Inge Corless Moderator Replied at 8:35 AM, 30 Oct 2014

I wasn't finished with the above response.

4. When else do we have such warning that a person is potentially contagious?
5. With proper care, and with only one unfortunate exception, Ebola Virus Disease infected persons treated in the U.S. have survived.
6. It is essential that we don't create circumstances that will inhibit Health Care Providers from volunteering to go to the countries in western Africa where Ebola is rampant because of the treatment and restrictions they will receive on their return home.

Teresia Garad Replied at 11:18 AM, 30 Oct 2014

I am excited and looking forward to another taught provoking conference! As a nursing student pursing a BSN at Simmons College, it was great to meet and learn from other nurses already working in global health. This conference is a must attend for nursing students interested in going into global health. The atmosphere was welcoming, educational and a great place to meet students with like interests and to network with more seasoned nursing professionals as well.

Teresia Garad

Barbara Waldorf Moderator Emeritus Replied at 8:20 PM, 30 Oct 2014

Debbie Wilson, who will be speaking at the GNC conference on Saturday was interviewed today by Marco Werman on The World at PRI-WGBH. Here is the link to the article and to hear the interview. Another voice of sanity for public health and nursing.

http://www.pri.org/stories/2014-10-30/ebola-nurse-faces-widespread-stigma-aft...

Alison Hernandez Replied at 4:33 AM, 31 Oct 2014

Corina, Congratulations on finishing your PhD! I know a computer scientist working with clinical decision-making support tools - he is actually also Mexican. If you send me an email, I can put you in touch.

Maggie Sullivan Moderator Replied at 9:20 AM, 31 Oct 2014

Hi Corina - I'm so glad that you'll be in attendance and that we'll have a nurse from both Chiapas and Oaxaca at the conference. I think any tool, and especially one for cardiovascular risk, that doesn't involve lab testing is imperative for working in rural poor areas. Regulated labs of quality are few and far between in Central America and rural Mexico. Another point-of-care tool I've always wanted are gonorrhea and chlamydia tests, but I know the ones available lack adequate sensitivity. If we have rapid HIV tests, is it that much more difficult to have rapid GC/CT tests? These are important diagnoses especially in border-areas and in sending/receiving communities where there is much migration. And, of course, the cardiovascular disease problem also exists in these hard-to-reach communities. (In the rainy season, it's exceedingly difficulty to access remote mountainous communities. I was recently in Chiapas working my way up a muddy mountain, and down came the "Sabritas" truck - potato chips - as if it was any other day. Apparently the soda and chips trucks make it up and down, rain or shine). So, yes. I am eager to hear about both the opportunities as well as the limitations of measuring cardiovascular disease risk with the QRISK tool.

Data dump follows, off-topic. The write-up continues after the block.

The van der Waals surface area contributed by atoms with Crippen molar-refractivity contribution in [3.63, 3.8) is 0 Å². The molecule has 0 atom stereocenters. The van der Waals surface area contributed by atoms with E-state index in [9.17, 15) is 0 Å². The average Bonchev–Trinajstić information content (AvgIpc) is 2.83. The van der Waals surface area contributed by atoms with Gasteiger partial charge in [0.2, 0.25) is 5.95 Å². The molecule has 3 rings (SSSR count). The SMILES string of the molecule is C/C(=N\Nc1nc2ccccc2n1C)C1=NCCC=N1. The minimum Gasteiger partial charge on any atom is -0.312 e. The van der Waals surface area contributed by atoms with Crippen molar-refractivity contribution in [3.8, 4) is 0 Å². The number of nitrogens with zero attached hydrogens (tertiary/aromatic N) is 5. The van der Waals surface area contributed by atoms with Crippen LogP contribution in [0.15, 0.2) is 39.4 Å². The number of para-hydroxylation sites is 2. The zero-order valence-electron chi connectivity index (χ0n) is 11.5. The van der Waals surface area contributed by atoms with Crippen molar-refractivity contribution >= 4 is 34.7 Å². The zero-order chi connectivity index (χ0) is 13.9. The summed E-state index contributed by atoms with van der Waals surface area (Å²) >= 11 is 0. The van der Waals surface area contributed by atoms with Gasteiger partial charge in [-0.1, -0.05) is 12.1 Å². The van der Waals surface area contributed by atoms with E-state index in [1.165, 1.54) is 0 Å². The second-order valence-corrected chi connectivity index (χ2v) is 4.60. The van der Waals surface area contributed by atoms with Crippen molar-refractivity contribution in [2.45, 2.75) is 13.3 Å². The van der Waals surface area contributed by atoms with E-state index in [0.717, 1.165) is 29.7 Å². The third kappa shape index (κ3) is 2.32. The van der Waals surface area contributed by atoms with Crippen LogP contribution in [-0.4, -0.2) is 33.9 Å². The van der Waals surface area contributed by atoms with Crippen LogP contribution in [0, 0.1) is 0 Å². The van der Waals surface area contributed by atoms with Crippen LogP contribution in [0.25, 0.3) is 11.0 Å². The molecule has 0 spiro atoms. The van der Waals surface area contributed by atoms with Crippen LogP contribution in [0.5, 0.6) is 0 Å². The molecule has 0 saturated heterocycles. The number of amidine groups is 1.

Maya Guttman-Slater Replied at 11:23 AM, 31 Oct 2014

I am excited to attend (virtually) the Global Nursing Caucus Conference today and Saturday. While I have always appreciated the often overlooked work of nurses, studying public health has made me acutely aware of the critical role nurses play in healthcare delivery, policy, and so much more, both in the US and abroad. As a public health masters student focusing in global health, I have seen the impact nurses have not just in healthcare but in the communities they work in and the relationships they build. Now, more than ever, I am eager to learn about nurses working in global health and would like to explore for myself what it might take to become a nurse!

Maggie Sullivan Moderator Replied at 2:54 PM, 31 Oct 2014

Welcome Maya! Please don't hesitate to post any questions or observations you have. Especially given your perspective as a virtual participant.

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Elizabeth Glaser Moderator Emeritus Replied at 4:13 PM, 31 Oct 2014

Yes, welcome Maya!